The Hallucination of Strategic Jihadi Intervention
"It makes perfect sense [to use community safety hubs across the city and more across Canada to try to apprehend violent extremism] because we already have these mechanisms that respond to situations of risk."
"At the heart of it, it's about connecting people to services to reduce the risks that they face, whether it's extremism or something else."
Scott McKean, City of Toronto
"For a certain proportion of people who are moving into that radicalized space, I think that what the Toronto Police Service is doing will catch and hopefully help to re-engage those people on a different trajectory."
"We're all flying by the seat of our pants right now based on a small number of studies, and growing the knowledge base is so important to getting this right."
Sara Thompson, associate professor, Ryerson University Department of Criminology
"It's an issue that our citizens, our communities, are concerned about and that we recognize is out there. It's no different than the concern that their child may be starting to get into drugs. Maybe they need a mentor to help them navigate what they're going through."
"We don't have all the answers. We're putting what we think is a good initiative forward. We may have to tweak it along the way or make some changes as we move forward, but I think we've done our due diligence."
"I think it has huge potential. Everybody is watching to see what happens."
Det.Sgt.Kelly Gallant, 30-year police veteran, firearms instructor, tactical team member, negotiator
Jack Boland / Toronto Sun / QMI Agency James Ramer speaks at Police HQ.
Violent radicalization has surfaced as a problem just about everywhere in the world, with Islamist jihad proving to be an attractive provocation in inciting interest among young Muslim men and women eagerly subscribing to the ideology of a reborn Islam, returning to its roots of triumphant coersion through violent conquest; from the 7th Century of its inception to the 21st Century of its reinvention as a barbaric tool of religious conversion.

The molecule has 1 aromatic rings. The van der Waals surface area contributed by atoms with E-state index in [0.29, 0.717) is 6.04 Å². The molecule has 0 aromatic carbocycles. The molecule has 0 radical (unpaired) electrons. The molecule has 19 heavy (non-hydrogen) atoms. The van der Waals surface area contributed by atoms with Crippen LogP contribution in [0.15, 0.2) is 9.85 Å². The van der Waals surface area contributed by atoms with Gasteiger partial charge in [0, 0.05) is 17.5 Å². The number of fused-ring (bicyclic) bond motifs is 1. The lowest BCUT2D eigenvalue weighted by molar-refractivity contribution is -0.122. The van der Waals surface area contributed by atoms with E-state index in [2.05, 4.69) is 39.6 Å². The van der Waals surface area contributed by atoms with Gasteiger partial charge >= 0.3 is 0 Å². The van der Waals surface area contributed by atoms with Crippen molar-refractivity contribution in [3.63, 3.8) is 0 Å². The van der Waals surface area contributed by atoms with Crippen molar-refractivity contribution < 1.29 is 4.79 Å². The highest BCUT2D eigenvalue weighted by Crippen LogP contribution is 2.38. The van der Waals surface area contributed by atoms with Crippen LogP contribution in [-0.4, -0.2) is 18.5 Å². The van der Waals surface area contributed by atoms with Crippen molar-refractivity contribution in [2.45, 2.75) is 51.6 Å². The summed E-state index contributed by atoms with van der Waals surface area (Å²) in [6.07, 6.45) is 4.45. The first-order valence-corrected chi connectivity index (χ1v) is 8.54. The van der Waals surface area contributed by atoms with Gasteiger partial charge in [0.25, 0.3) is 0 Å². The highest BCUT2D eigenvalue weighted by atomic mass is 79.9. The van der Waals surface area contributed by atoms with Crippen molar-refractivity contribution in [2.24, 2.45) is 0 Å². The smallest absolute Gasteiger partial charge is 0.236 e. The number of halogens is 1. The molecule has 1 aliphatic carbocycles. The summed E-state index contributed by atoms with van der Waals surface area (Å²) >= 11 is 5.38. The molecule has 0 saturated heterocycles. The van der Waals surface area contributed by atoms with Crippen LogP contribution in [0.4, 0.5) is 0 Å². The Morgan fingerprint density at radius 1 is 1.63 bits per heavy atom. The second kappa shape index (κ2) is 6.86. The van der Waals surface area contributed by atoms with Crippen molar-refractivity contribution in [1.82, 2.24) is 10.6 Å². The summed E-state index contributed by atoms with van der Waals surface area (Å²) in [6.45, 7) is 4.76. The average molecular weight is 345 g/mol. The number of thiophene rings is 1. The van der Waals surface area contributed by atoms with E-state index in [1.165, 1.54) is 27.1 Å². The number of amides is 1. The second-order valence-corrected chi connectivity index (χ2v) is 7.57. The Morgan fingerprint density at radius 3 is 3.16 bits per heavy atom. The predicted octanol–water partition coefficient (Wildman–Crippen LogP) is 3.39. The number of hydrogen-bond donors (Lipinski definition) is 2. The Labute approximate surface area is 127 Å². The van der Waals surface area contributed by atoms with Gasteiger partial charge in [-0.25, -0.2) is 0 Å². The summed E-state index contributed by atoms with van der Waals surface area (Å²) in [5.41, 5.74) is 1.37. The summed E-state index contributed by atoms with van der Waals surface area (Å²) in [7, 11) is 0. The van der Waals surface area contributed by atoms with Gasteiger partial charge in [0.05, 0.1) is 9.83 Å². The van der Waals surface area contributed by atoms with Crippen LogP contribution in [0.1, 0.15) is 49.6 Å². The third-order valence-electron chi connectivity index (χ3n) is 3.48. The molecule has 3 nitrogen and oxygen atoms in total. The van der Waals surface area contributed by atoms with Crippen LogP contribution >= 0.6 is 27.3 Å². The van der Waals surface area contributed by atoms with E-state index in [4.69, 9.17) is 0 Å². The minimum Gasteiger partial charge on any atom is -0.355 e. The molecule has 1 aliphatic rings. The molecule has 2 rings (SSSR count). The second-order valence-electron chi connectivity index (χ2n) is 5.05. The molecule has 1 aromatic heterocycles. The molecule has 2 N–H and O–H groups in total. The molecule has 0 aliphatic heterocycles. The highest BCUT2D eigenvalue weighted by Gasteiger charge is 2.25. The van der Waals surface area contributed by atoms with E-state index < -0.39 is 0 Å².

Canadians in significant numbers have taken to travelling abroad for combat training in the Islamist hotspots of the world -- from North Africa to the Middle East and places in between. Although al-Qaeda had its attractions, impelling Muslim men to make the trek in obeisance to the call to jihad, it took the advent of a caliphate calling itself the Islamic State of Iraq and the Levant which proudly and with the aid of social media celebrated its public relations agenda of wanton slaughter through inventive atrocities to rally the minds and hearts of recruits.
Recruits who have involved themselves in terrorist plots, who have been arrested and placed on peace bonds, who have been apprehended from travelling outside Canada to join terrorist groups, or those who have returned to Canada after having received terrorist training and gained experience on the jihadist battlefield championing violent Islamist triumphalist conflict. They will remain the concern of the RCMP. The Toronto Police Service decided it would absorb a counter-extremism function into a standing community safety program to address the problem of emerging jihadists.
Deputy Police chief James Ramer tasked two officers, Sgt. Donald Locke and Det.Sgt. Kelly Gallant on their return to Canada in 2014, from mentoring women police officers in Kundiz province, Afghanistan to formulate a protocol to address the concerns of Toronto residents recruited into Al Shabab, Hezbollah, al-Qaeda, Islamic State, the Tamil Tigers and the Ku Klux Klan. The team of two initiated their assignment by attending American conferences, by consulting academics, by reading research papers and visiting interventionist programs in countries like Britain.